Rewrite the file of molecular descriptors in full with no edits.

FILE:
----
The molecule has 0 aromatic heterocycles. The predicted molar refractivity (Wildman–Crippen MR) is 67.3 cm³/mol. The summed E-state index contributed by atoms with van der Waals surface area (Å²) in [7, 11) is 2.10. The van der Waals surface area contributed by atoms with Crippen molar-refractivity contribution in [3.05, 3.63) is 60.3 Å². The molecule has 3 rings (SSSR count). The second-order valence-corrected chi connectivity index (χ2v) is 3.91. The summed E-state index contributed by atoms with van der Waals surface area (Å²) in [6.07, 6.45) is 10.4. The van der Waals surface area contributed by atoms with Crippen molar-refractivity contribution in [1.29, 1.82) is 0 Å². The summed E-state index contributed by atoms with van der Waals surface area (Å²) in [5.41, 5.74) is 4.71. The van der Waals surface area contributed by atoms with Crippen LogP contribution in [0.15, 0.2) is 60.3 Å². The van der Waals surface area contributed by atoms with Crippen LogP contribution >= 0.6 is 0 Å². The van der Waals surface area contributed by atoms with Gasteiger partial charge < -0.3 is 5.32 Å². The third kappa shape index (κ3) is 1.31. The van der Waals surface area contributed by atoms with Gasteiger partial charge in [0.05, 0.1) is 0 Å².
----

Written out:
The molecule has 0 aromatic heterocycles. The predicted molar refractivity (Wildman–Crippen MR) is 67.3 cm³/mol. The summed E-state index contributed by atoms with van der Waals surface area (Å²) in [7, 11) is 2.10. The van der Waals surface area contributed by atoms with Crippen molar-refractivity contribution in [3.05, 3.63) is 60.3 Å². The molecule has 3 rings (SSSR count). The second-order valence-corrected chi connectivity index (χ2v) is 3.91. The summed E-state index contributed by atoms with van der Waals surface area (Å²) in [6.07, 6.45) is 10.4. The van der Waals surface area contributed by atoms with Crippen molar-refractivity contribution in [1.29, 1.82) is 0 Å². The summed E-state index contributed by atoms with van der Waals surface area (Å²) in [5.41, 5.74) is 4.71. The van der Waals surface area contributed by atoms with Crippen LogP contribution in [0.15, 0.2) is 60.3 Å². The van der Waals surface area contributed by atoms with Crippen LogP contribution >= 0.6 is 0 Å². The van der Waals surface area contributed by atoms with Gasteiger partial charge < -0.3 is 5.32 Å². The third kappa shape index (κ3) is 1.31. The van der Waals surface area contributed by atoms with Gasteiger partial charge in [0.05, 0.1) is 0 Å².